So it was with hydrogen balloons that 19th century aeronauts took to the skies. Ballast was carried in the form of sandbags, and grappling hooks and ropes adorned the wicker  baskets. Balloons appeared at country fairs for the entertainment of the masses, were used in warfare for observation and became a recreational thrill for the wealthy. In 1901, the Aero Club (later the Royal Aero Club) was founded to cater for private balloonists with a field set aside at the Hurlingham Club for the inflation of balloons. The Gordon Bennett Races began in 1906, sponsored by that gentleman, owner of the New York Herald, who offered an annual cash prize.

It was not until the 1950s and 60s, when the US Office of Naval Research paid for research into a hot-air balloon system, that Ed Yost came up with the modern propane burner used today. The merits of this easily transportable system over the relatively expensive gas balloon meant that it soon became popular.

Today, the delights of ballooning are open to all. Rides operators take up to 16 passengers in an extended basket for pleasure flights all over Britain and the world. Sports balloonist compete in competitions across the globe – even the Gordon Bennett Race is still fiercely fought, one of the few times in the year that gas balloons are filled (although the gas used is usually helium now). Record breakers can’t resist the challenge of going higher and further. Others go ballooning simply because they can. Why? Because every balloon flight is an adventure. The countryside is fascinating from the air. The pilot must accept every whim of the wind and work with it to find a suitable landing place. Sometimes it’s slow, sometimes it’s fast. In faster conditions, skill and judgement must be honed and quick decisions are essential.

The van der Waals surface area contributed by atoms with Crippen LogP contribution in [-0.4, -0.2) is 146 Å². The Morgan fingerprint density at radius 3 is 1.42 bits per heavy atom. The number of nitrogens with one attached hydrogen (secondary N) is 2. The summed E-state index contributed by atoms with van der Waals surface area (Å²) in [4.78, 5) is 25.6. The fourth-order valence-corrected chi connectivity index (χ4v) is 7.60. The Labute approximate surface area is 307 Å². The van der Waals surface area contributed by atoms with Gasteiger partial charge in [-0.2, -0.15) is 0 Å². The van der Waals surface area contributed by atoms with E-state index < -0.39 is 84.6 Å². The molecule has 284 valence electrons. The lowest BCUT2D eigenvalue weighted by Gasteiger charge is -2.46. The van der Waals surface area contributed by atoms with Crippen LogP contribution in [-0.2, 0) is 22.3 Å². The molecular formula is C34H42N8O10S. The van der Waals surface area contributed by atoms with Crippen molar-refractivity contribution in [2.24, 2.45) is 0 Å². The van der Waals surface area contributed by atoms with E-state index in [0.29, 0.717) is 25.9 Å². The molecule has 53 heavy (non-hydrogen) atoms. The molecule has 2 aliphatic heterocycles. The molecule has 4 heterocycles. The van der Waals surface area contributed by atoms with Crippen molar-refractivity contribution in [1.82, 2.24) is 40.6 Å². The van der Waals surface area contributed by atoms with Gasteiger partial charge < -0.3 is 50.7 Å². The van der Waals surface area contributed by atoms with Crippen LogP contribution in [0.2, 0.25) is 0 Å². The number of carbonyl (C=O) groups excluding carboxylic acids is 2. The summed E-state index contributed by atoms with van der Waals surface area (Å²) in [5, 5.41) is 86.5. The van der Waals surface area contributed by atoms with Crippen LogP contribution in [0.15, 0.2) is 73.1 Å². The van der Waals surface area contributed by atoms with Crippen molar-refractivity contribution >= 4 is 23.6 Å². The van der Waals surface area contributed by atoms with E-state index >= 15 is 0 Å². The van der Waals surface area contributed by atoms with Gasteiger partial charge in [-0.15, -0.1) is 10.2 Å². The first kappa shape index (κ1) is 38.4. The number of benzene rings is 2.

A flight for just two passengers (and the pilot!) is quite rare these days, and this is most often done with advertising balloons for corporate entertainment for a special experience. The use of special shape balloons began in the 80's and reached a peak in the 90's, but because of the massive growth of the internet, advertising budgets were diverted and now special shape balloons are quite rare. Lets hope they make a come back soon! 

The crew’s job is to find the balloon and visit the farmer, before helping to pack things away and transport the pilot to a nearby hostelry. A much-ignored tradition is that a first time passenger should provide a bottle of champagne. In Germany and America it is popular to hold an initiation ceremony in which – in its most extreme versions - the first time flyers have the ends of their hair set alight and extinguished with champagne!

The connection between balloonists and bubbly is said to date back to that first manned flight in France. The pilots, on landing, were mindful that Professor Charles’ unmanned balloon had been attacked with pitchforks, so they gave the gathering locals bottles of champagne to appease them.

Landing etiquette today is very similar and many current balloonists got involved after a balloon landed on their fields. Ballooning attracts all sorts and can be made to fit most pockets. If you’re interested in finding out more, ring Liz Meek on 01622 858956 or email




History of hot air ballooning